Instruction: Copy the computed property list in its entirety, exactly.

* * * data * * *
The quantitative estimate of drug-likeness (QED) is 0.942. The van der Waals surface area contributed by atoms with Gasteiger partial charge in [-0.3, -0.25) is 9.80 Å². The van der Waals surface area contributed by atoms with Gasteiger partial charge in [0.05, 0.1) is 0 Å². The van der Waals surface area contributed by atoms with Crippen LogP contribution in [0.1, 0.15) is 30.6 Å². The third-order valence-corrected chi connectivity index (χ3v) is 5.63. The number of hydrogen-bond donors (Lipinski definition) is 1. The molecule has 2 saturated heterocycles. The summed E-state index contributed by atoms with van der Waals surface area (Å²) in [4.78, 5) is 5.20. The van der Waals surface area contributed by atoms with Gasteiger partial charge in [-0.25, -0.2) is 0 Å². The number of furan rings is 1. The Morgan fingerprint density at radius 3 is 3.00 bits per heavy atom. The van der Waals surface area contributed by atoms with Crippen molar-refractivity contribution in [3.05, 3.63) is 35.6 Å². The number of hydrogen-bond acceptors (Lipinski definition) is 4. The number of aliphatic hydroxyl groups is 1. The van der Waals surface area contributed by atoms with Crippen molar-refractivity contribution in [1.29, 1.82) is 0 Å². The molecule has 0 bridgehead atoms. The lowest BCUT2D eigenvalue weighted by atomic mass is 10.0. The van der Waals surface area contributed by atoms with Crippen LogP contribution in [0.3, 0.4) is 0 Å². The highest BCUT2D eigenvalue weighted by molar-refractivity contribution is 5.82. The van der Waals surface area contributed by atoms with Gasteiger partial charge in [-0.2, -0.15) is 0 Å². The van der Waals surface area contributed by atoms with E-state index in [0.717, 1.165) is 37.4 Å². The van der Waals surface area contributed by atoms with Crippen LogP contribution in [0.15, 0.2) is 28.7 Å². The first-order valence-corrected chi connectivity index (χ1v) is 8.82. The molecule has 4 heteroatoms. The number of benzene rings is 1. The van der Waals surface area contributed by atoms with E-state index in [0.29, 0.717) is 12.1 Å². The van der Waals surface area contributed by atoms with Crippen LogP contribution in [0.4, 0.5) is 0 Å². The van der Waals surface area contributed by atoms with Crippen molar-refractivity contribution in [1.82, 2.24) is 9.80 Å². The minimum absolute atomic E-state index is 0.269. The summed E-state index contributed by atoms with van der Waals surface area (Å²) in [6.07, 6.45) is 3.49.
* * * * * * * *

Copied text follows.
The quantitative estimate of drug-likeness (QED) is 0.942. The van der Waals surface area contributed by atoms with Gasteiger partial charge in [-0.3, -0.25) is 9.80 Å². The van der Waals surface area contributed by atoms with Gasteiger partial charge in [0.05, 0.1) is 0 Å². The van der Waals surface area contributed by atoms with Crippen LogP contribution in [0.1, 0.15) is 30.6 Å². The third-order valence-corrected chi connectivity index (χ3v) is 5.63. The number of hydrogen-bond donors (Lipinski definition) is 1. The molecule has 2 saturated heterocycles. The summed E-state index contributed by atoms with van der Waals surface area (Å²) in [4.78, 5) is 5.20. The van der Waals surface area contributed by atoms with Gasteiger partial charge in [-0.25, -0.2) is 0 Å². The number of furan rings is 1. The Morgan fingerprint density at radius 3 is 3.00 bits per heavy atom. The van der Waals surface area contributed by atoms with Crippen molar-refractivity contribution in [3.05, 3.63) is 35.6 Å². The number of hydrogen-bond acceptors (Lipinski definition) is 4. The number of aliphatic hydroxyl groups is 1. The van der Waals surface area contributed by atoms with Crippen molar-refractivity contribution in [1.29, 1.82) is 0 Å². The molecule has 0 bridgehead atoms. The lowest BCUT2D eigenvalue weighted by atomic mass is 10.0. The van der Waals surface area contributed by atoms with Crippen LogP contribution in [0.3, 0.4) is 0 Å². The highest BCUT2D eigenvalue weighted by molar-refractivity contribution is 5.82. The van der Waals surface area contributed by atoms with Gasteiger partial charge in [-0.2, -0.15) is 0 Å². The van der Waals surface area contributed by atoms with E-state index in [0.717, 1.165) is 37.4 Å². The van der Waals surface area contributed by atoms with Crippen LogP contribution in [0.15, 0.2) is 28.7 Å². The first-order valence-corrected chi connectivity index (χ1v) is 8.82. The molecule has 4 heteroatoms. The number of benzene rings is 1. The van der Waals surface area contributed by atoms with E-state index in [0.29, 0.717) is 12.1 Å². The van der Waals surface area contributed by atoms with Crippen LogP contribution in [0.4, 0.5) is 0 Å². The van der Waals surface area contributed by atoms with Crippen molar-refractivity contribution in [1.82, 2.24) is 9.80 Å². The minimum absolute atomic E-state index is 0.269. The summed E-state index contributed by atoms with van der Waals surface area (Å²) in [6.07, 6.45) is 3.49.